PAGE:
And so, yeah, getting to know, like, and trust the general partners, that’s like page one of the book and different and specific questions to ask. What’s step number two? Or what’s the next thing that you think the big takeaway is from the book that our investors should know?


Michael Roeder: Yeah, step number two would be researching the market, the location of the asset, and where you’re investing is crucial to the performance. Again, going back to our experience, when we first started investing in multifamily, we chose the wrong market. We invested in our backyard, a small town in Central Minnesota. And if we would have invested in Dallas, Fort Worth or Nashville or in the Carolinas in a really good submarket, we would have made 10 to 15-fold what we made with those projects.


So, I think you need to know the market. A couple of things that you can look out for, how landlord-friendly is the city and the state. So, you don’t just want to take a look at the state, you want to look at the city that you’re investing in. Also, what’s the population growth look like? Does it have a business-friendly climate? Are businesses moving to the area? All, very, very important pieces of the puzzle.


Another thing that we focus on, too, is how big is the submarket. If you’re investing in a tertiary market, it might be really tough to find contractors to find a good solid property management company, to find a backup property management company if you have to fire that first one, to find landscapers. There are just so many pieces of the puzzle and you want to make sure that you’re investing in the area where it supports what you’re looking to do with the property. So, that would be step number two.


Josh Cantwell: Yeah, research in the market is key. And you know what? Out of our hundreds of limited partners, almost none of them, I would say it’s a very small number, very small percentage, Mike, that actually have said, “Hey, where can I get the numbers about the market, the submarket? Can you pull me a CoStar report? Or what kind of data have you aggregated? What kind of different reports, Josh, are you using to pick markets and pick properties? And can I see those reports?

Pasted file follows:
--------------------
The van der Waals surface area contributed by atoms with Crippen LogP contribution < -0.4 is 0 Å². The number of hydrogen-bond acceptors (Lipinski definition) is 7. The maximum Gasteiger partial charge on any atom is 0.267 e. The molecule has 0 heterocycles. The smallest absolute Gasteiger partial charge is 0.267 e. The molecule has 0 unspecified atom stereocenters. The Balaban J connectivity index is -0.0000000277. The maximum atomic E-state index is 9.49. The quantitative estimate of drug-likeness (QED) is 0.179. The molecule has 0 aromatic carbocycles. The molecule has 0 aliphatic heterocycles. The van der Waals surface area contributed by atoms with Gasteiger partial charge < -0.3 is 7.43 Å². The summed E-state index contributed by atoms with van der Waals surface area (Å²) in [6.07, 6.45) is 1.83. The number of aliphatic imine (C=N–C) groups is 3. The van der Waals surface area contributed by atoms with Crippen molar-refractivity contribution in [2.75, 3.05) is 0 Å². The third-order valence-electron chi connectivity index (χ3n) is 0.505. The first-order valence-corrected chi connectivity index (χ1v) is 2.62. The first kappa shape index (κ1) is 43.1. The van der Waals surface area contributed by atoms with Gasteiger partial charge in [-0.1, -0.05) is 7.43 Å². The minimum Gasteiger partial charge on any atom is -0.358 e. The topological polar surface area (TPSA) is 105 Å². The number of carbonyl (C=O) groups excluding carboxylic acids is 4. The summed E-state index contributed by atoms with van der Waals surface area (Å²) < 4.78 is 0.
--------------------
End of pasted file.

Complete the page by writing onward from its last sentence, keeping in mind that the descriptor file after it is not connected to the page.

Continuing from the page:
So, if you’re a limited partner doing some kind of passive investing, or obviously, if you’re a general partner, that’s something that you have to know. A lot of people do start in their backyard and a lot of backyards, especially tertiary markets, small markets, or markets that are going the wrong direction with population growth and job growth. The backyard is not always the best place to be. Sometimes, it’s the most comfortable place to be because you’re just– especially when you’re just getting going and maybe you have a starter deal, a 20-unit or something or a 50-unit that you do. But then to quickly move into a market that has growing financials, growing population, growing jobs in the path of progress is going to be really, really important. Awesome stuff, Mike. How about step number three?


Michael Roeder: Step number three would be analyze the property. And all of these steps, it doesn’t have to take a considerable amount of time. The first step, I would say, spend the most time on that one, but researching the market, analyzing the property. And then the step number four, you could spend 20 to 30 minutes on each of those steps, and that will allow you to give you a good baseline to make your decision off of.